Usage   : $object=new Foo(first_name=>'Nat', last_name=>'Goodman')
           where Foo is a subclass of AutoClass
 Function: Create and initialize object
 Returns : New object of class $class
 Args    : Any arguments needed by subclasses
         -->> Arguments must be in keyword form.  See DESCRIPTION for more.
 Notes   : Tries to invoke superclass to actually create the object

_init

 Title   : _init
 Usage   : $self->_init($class,$args)
 Function: Initialize new object
 Returns : nothing useful
 Args    : $class -- lexical (static) class being initialized, not the
           actual (dynamic) class of $self
           $arg -- argument list in canonical keyword form
 Notes   : Adapted from Chapter 10 of Paul Fenwick''s excellent tutorial on 
           Object Oriented Perl (see http://perltraining.com.au/notes/perloo.pdf).

set

 Title   : set
 Usage   : $self->set(-first_name=>'Nat',-last_name=>'Goodman')
 Function: Set multiple attributes in existing object
 Args    : Parameter list in same format as for new
 Returns : nothing

set_attributes

 Title   : set_attributes
 Usage   : $self->set_attributes([qw(first_name last_name)],$args)
 Function: Set multiple attributes from a Class::AutoClass::Args object
           Any attribute value that is present in $args is set
 Args    : ARRAY ref of attributes
           Class::AutoClass::Args object
 Returns : nothing

get

 Title   : get
 Usage   : ($first,$last)=$self->get(qw(-first_name,-last_name))
 Function: Get values for multiple attributes
 Args    : Attribute names
 Returns : List of attribute values

AUTO_ATTRIBUTES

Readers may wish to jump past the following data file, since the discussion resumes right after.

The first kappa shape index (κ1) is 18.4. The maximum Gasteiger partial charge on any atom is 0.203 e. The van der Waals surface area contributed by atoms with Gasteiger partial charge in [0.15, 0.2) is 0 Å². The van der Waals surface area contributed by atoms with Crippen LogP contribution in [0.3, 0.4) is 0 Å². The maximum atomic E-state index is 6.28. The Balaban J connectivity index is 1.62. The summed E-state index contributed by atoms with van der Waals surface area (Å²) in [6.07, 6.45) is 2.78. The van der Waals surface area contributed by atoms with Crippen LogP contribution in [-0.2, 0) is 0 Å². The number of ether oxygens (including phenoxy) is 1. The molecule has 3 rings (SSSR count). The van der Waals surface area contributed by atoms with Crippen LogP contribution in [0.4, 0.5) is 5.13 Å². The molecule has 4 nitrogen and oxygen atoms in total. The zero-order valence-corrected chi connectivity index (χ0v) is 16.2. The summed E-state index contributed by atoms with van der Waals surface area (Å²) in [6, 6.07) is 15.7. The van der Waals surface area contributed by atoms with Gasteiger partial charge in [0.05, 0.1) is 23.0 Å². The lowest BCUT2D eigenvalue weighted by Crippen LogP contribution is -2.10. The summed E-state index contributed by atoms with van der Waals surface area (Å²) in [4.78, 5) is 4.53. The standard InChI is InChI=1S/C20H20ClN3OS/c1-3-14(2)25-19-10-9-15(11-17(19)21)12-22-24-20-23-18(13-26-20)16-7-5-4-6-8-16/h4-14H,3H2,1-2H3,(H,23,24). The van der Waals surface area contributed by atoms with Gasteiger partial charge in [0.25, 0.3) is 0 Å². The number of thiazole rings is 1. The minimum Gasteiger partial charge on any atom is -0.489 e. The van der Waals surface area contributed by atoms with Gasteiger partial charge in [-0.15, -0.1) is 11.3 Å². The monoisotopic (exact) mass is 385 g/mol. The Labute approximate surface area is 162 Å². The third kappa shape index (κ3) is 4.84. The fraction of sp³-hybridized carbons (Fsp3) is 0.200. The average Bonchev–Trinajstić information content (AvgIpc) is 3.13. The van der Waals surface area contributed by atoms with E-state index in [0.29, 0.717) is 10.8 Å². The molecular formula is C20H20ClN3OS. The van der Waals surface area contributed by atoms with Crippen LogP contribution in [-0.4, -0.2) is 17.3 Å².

Title   : AUTO_ATTRIBUTES
 Usage   : @auto_attributes=AUTO_ATTRIBUTES('SubClass')
           @auto_attributes=$self->AUTO_ATTRIBUTES();
 Function: Get @AUTO_ATTRIBUTES for lexical class.
           @AUTO_ATTRIBUTES is defined by class writer. These are attributes for which get and set methods
           are automatically generated.  _init automatically
           initializes these attributes from like-named parameters in
           the argument list
 Args : class

OTHER_ATTRIBUTES

 Title   : OTHER_ATTRIBUTES
 Usage   : @other_attributes=OTHER_ATTRIBUTES('SubClass')
           @other_attributes=$self->OTHER_ATTRIBUTES();
 Function: Get @OTHER_ATTRIBUTES for lexical class.
           @OTHER_ATTRIBUTES is defined by class writer. These are attributes for which get and set methods
           are not automatically generated.  _init automatically
           initializes these attributes from like-named parameters in
           the argument list
 Args : class

SYNONYMS

 Title   : SYNONYMS
 Usage   : %synonyms=SYNONYMS('SubClass')
           %synonyms=$self->SYNONYMS();
 Function: Get %SYNONYMS for lexical class.
           %SYNONYMS is defined by class writer. These are alternate names for attributes generally
           defined in superclasses.  get and set methods are
           automatically generated.  _init automatically initializes
           these attributes from like-named parameters in the argument
           list
 Args : class

declare

 Title   : declare
 Usage   : @AUTO_ATTRIBUTES=qw(sex address dob);
           @OTHER_ATTRIBUTES=qw(age);
           %SYNONYMS=(name=>'id');
               AutoClass::declare(__PACKAGE__,'lower|upper');
 Function: Generate get and set methods for simple attributes and synonyms.